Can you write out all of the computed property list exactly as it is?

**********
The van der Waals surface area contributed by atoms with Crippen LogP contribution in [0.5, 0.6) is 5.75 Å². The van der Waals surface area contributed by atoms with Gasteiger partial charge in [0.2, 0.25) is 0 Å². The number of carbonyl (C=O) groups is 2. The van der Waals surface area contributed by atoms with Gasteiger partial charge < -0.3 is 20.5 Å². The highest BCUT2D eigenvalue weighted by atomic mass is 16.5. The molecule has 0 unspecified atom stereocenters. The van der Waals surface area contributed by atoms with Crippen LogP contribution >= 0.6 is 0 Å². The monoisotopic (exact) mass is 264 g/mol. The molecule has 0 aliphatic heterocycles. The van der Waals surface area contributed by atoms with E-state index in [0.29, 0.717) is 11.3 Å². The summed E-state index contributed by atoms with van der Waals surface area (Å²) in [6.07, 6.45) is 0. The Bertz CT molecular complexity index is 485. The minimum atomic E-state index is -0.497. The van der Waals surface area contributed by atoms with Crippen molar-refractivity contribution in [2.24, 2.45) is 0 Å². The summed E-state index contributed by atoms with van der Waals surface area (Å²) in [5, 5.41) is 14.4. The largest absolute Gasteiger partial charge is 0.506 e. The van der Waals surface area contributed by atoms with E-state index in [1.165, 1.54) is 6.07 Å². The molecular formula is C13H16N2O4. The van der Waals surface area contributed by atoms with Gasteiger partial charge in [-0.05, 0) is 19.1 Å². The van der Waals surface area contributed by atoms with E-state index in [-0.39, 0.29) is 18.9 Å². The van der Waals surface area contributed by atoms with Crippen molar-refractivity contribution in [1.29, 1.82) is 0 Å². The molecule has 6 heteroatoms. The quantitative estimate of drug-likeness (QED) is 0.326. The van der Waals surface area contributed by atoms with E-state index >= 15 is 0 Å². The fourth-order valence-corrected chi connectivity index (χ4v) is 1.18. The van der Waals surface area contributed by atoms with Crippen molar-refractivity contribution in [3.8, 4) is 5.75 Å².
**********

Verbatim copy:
The van der Waals surface area contributed by atoms with Crippen LogP contribution in [0.5, 0.6) is 5.75 Å². The van der Waals surface area contributed by atoms with Gasteiger partial charge in [0.2, 0.25) is 0 Å². The number of carbonyl (C=O) groups is 2. The van der Waals surface area contributed by atoms with Gasteiger partial charge < -0.3 is 20.5 Å². The highest BCUT2D eigenvalue weighted by atomic mass is 16.5. The molecule has 0 unspecified atom stereocenters. The van der Waals surface area contributed by atoms with Crippen LogP contribution >= 0.6 is 0 Å². The monoisotopic (exact) mass is 264 g/mol. The molecule has 0 aliphatic heterocycles. The van der Waals surface area contributed by atoms with E-state index in [0.29, 0.717) is 11.3 Å². The summed E-state index contributed by atoms with van der Waals surface area (Å²) in [6.07, 6.45) is 0. The Bertz CT molecular complexity index is 485. The minimum atomic E-state index is -0.497. The van der Waals surface area contributed by atoms with Crippen molar-refractivity contribution in [2.24, 2.45) is 0 Å². The summed E-state index contributed by atoms with van der Waals surface area (Å²) in [5, 5.41) is 14.4. The largest absolute Gasteiger partial charge is 0.506 e. The van der Waals surface area contributed by atoms with E-state index in [1.165, 1.54) is 6.07 Å². The molecular formula is C13H16N2O4. The van der Waals surface area contributed by atoms with Gasteiger partial charge in [-0.05, 0) is 19.1 Å². The van der Waals surface area contributed by atoms with E-state index in [-0.39, 0.29) is 18.9 Å². The van der Waals surface area contributed by atoms with Crippen molar-refractivity contribution in [1.29, 1.82) is 0 Å². The molecule has 6 heteroatoms. The quantitative estimate of drug-likeness (QED) is 0.326. The van der Waals surface area contributed by atoms with E-state index >= 15 is 0 Å². The fourth-order valence-corrected chi connectivity index (χ4v) is 1.18. The van der Waals surface area contributed by atoms with Crippen molar-refractivity contribution in [3.8, 4) is 5.75 Å².